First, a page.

• The Infancy Gospel of Thomas: another proevangelion, possibly from the 80s CE. This treats Jesus as something of a trickster-figure, killing and resurrecting playmates and making clay birds come alive and teaching his teachers.

To this there was one final book added, the Gospel of Emer, apocryphal to the extreme and probably written in the early 3rd Century but interesting for retelling the events of Jesus’ life with reference to the exploits of Yariaj, in effect combining the two figures together.

On the Subject of Sainthood

The original conceptualisation of sainthood in the Church was merely one who had arrived in Heaven, and could be literally anyone at all so long as they’d been generally good and pious. This concept was pleasing to the Qhur, who already had similar ideas about the Iluhim. The new qudhishim and qudhishut (singular qadhish and qudhishah) started springing up everywhere, one’s ancestors finally joining the ranks of the iluhim and speaking with God himself. (Nobody, not in any way or at any time in history, could persuade the people of Amon to part with their iluhim.) After a time, of course, there came to be three ranks of saint. The qudhishim were now the gold-plated model, those who had actively performed miracles in their lifetimes. Most folks were now merely among the maburrakhim and maburrakhut, the “blessed ones” who had seen Heaven but were unlikely to do much in the way of intervention for their families except on general terms. And there was a special term, borrowed from Koine Greek, to refer to monastic saints–the husiahim (singular husiuh), from ‘όσιος.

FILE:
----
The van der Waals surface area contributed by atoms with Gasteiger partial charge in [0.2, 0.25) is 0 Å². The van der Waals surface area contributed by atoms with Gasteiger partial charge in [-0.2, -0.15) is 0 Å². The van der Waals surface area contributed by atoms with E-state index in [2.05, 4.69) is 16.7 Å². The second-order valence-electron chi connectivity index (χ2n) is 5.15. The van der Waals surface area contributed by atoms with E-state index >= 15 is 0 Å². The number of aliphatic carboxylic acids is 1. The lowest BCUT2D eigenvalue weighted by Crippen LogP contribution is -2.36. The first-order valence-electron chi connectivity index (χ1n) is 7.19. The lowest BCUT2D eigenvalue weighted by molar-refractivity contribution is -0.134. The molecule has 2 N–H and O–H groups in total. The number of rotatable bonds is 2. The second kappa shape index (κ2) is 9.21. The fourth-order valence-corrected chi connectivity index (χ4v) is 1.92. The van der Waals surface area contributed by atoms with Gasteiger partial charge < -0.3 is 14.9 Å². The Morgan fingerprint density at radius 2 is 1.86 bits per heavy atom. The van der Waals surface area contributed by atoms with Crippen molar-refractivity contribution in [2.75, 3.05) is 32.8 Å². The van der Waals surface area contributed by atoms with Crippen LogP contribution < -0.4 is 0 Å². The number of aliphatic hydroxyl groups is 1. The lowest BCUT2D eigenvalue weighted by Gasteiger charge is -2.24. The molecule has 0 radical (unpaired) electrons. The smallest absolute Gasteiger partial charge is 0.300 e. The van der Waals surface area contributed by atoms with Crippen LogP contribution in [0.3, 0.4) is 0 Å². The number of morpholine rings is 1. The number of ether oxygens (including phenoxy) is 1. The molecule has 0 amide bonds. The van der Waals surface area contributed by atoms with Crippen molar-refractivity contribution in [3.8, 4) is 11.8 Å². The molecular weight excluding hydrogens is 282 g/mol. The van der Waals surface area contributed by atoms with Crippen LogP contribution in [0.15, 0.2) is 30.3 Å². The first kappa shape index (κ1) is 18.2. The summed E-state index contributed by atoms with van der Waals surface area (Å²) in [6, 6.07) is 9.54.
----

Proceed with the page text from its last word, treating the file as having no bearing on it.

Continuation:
The old asherah poles, once discredited as a sign of pagan ritual, were gradually reintroduced as upside-down crosses–not least because of their additional connection to St. Peter. People could pray at these crosses not only to St. Peter, but to the Virgin Mary, Mother of God (and, by extension, the incarnation of Asharah on Earth) and Yariaj-as-Jesus (Yishuha) as well. Worship of Malk tended to occur more in churches, which were of the old style (in catacombs or houses buried in the rocks) to avoid attracting the attention of their more orthodox brethren.


None of these features–the pagan leftovers, the heretical Bible, the insistence on following their own patriarch instead of the Emperor–much endeared these misbegotten wretches to the Byzantines, who did their best to scourge them of their ridiculous religion. And so it was that there was a very, very brief period of fighting, where the remaining Ammonites either chose to adopt a less heretical faith and be assimilated, or to stand by their old (new) God and die. In the end, assimilation won the day, and the last few supporters were sent packing southward to the Gulf of Aqaba, a relatively small distance compared to their Jewish cousins but one felt all the more deeply because of it. (After all, home was just that close…)

During this time up stepped a man known as Nathan bin Shim-Yajil (Nathan Ben Shem-Jael), who took charge of those sent away and sought to ally his people with the various Arabs living in the area. A mixture of urbanites and farmers with a handful of priests, they settled the outskirts of the city and down along the coast, intermingling (but rarely intermarrying) with the Arabs already living there. Many chose to follow Muhammad in his conquests, although they were placed alongside their cousins who had remained in Jordan while doing so…


There is no Patriarch of the Qhuric Heterodoxy, no Pope either; the highest rank one may attain within their church is Bishop (Shamir, shumirim). The current Bishop is Yugah Shamir XII, formerly Yugah bin Yusip-Kinnur.